Last month Starbucks announced plans to stop serving beverages along with plastic straws by 2020. This is a huge indicator for many changes to follow soon. Just this year, many large international hotel chains around the world have announced similar plans to ban plastics from their properties. The war against straws may seem sudden to some, but this is the fruit of many years of hard work by several activists, environmentalists and small grassroots groups that have been campaigning to fully eliminate use of plastic straws and stirrers in restaurants, hotels, supermarkets, cafeterias, and so on.
Marvin C Stone patented the modern drinking straw, made of paper, in 1888. It gave a grassy unsatisfactory taste to his rye. Today, drinks are sold from street-side coconut water stalls to the fanciest restaurants. They are made from a formulated blend of polypropylene resin, colorants, and other additives. Manufactured by small scale units, it costs about `15 lakhs for a machine to manufacture 15,000 pieces per hour.
It is guesstimated that Americans alone use 500 billion straws annually. Being lightweight, easy to use and throw, straws make a significant proportion of the total plastic pollutants. They are so flimsy, they can’t be reused or recycled after a single use. Unimaginable quantities of straws enter various waste streams everyday. If a plastic straw gets into a trash can and then to a landfill it will stay there for centuries, and most likely be carried away by erosion. Either way, the wind eventually carries significant portion of straws to the oceans.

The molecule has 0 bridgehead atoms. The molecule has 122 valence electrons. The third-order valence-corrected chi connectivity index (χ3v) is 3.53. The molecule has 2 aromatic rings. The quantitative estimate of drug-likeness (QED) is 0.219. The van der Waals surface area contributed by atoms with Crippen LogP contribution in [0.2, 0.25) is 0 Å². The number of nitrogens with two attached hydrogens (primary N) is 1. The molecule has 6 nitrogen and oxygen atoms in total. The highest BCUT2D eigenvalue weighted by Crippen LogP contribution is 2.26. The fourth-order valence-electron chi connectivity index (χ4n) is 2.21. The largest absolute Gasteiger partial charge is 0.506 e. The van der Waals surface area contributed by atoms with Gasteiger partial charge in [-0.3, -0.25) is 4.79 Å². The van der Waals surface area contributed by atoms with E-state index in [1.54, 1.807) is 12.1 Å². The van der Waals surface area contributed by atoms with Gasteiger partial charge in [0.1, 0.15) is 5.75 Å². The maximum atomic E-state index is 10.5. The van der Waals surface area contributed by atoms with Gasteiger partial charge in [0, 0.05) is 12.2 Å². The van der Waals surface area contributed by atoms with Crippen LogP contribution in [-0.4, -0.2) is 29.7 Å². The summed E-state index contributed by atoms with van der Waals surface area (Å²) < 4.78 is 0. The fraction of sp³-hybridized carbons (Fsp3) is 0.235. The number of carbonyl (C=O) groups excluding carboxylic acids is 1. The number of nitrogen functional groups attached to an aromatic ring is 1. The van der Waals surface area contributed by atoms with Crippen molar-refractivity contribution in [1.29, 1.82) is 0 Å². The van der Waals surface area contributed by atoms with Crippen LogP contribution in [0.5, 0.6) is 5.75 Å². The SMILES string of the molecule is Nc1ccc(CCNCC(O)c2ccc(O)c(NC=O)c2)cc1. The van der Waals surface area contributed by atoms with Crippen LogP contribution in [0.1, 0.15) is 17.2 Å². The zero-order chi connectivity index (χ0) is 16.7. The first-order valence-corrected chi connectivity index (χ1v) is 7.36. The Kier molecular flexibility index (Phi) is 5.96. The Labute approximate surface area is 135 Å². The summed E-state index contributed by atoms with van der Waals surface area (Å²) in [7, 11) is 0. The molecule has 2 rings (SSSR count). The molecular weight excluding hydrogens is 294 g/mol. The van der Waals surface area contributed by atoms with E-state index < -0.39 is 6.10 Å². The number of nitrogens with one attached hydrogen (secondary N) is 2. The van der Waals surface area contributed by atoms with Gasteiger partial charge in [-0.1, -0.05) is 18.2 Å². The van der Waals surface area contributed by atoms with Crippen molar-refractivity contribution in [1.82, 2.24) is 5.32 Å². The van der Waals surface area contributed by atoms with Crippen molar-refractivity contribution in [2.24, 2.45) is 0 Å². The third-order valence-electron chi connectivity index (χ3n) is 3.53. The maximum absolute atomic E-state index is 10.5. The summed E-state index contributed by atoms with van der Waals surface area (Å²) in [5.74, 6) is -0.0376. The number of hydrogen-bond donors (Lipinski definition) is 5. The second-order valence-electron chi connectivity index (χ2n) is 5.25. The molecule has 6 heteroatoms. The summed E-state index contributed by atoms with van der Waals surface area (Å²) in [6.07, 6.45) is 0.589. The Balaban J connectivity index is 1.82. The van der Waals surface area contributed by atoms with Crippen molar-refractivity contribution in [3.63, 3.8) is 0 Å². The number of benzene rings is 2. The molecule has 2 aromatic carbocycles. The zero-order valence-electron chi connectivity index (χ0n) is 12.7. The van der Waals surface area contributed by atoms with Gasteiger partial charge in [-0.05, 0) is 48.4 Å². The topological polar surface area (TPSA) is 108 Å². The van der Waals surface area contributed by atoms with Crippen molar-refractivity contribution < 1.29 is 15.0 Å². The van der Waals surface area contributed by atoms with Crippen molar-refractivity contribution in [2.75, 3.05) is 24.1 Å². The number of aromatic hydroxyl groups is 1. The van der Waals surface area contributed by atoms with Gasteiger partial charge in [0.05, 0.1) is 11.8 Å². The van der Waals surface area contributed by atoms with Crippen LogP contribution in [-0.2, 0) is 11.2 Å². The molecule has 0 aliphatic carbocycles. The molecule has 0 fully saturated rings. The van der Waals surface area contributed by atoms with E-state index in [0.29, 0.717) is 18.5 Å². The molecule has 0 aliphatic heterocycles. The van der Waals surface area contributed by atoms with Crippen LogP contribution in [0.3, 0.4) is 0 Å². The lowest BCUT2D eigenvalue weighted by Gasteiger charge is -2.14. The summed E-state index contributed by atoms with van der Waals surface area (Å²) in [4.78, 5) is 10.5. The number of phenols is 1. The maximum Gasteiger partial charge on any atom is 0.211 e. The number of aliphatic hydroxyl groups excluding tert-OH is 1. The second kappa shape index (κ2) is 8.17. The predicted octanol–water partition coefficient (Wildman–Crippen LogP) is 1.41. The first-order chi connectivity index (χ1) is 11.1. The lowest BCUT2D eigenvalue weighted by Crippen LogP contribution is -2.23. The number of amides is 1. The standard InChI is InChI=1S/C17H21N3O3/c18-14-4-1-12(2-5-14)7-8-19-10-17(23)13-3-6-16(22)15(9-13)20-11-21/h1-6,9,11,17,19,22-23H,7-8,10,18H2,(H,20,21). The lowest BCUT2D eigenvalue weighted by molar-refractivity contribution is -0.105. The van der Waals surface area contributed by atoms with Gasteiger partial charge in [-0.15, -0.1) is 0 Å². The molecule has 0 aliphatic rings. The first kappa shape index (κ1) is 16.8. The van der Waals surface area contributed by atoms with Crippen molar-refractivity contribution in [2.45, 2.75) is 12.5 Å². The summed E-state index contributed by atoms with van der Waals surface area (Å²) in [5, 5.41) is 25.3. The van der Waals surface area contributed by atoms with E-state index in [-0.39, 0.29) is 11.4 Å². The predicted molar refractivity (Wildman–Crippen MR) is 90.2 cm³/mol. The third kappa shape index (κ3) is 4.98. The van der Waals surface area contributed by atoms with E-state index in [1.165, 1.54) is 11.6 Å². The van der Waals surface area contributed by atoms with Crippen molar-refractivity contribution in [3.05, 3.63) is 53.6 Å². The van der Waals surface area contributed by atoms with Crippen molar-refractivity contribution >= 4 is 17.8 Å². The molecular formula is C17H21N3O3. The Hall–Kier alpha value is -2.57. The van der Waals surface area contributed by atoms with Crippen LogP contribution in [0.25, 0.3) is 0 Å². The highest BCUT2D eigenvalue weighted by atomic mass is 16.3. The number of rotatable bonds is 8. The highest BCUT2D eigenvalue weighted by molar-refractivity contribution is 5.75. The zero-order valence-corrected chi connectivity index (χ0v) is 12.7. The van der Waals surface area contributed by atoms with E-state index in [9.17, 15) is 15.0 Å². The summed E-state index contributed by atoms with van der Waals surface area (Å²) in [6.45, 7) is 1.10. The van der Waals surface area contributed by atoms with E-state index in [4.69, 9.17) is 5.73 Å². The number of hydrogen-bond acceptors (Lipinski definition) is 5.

Once straws are in water, they can be ingested by marine animals that mistake them for food and choke on them. Some animals get straws jammed into orifices, like the video of the turtle with a straw in its nose that went viral. Studies have found that 71% of seabirds and 30% of turtles ingest plastic and this greatly increases their mortality rate. Microplastics are defined as extremely small pieces of plastic debris in the environment resulting from weathering and gradual disintegration of plastic wastes. These semi-degraded plastic bits are easily ingested, leach toxins into the water, and ultimately blanket the ocean floor.
Plastic straws also break down into microplastics. Fortunately, with gaining awareness against using straws, several alternatives are popping up. Locally available options include glass straws, stainless steel straws, paper straws and my personal favorite – bamboo straw. The fight against plastic straws is incremental. It involves convincing one inventory manager or shop owner at a time to stop ordering plastic straws and choose a biodegradable or reusable option.
Best is to simply stop offering straws to customers and make it known that this is part of a no plastic policy. As a customer you too can start spreading awareness by refusing a straw. This must be done when ordering any beverage. Once it is served, refusing the straw thereafter makes it wind up in the garbage anyway. So before you order iced coffee, movie theatre drink, milkshake or even coconut water – remember to say no straw! You are saving more than you think.
The writer is an architect, urban designer, dancer and chief designer at Shilpa Architects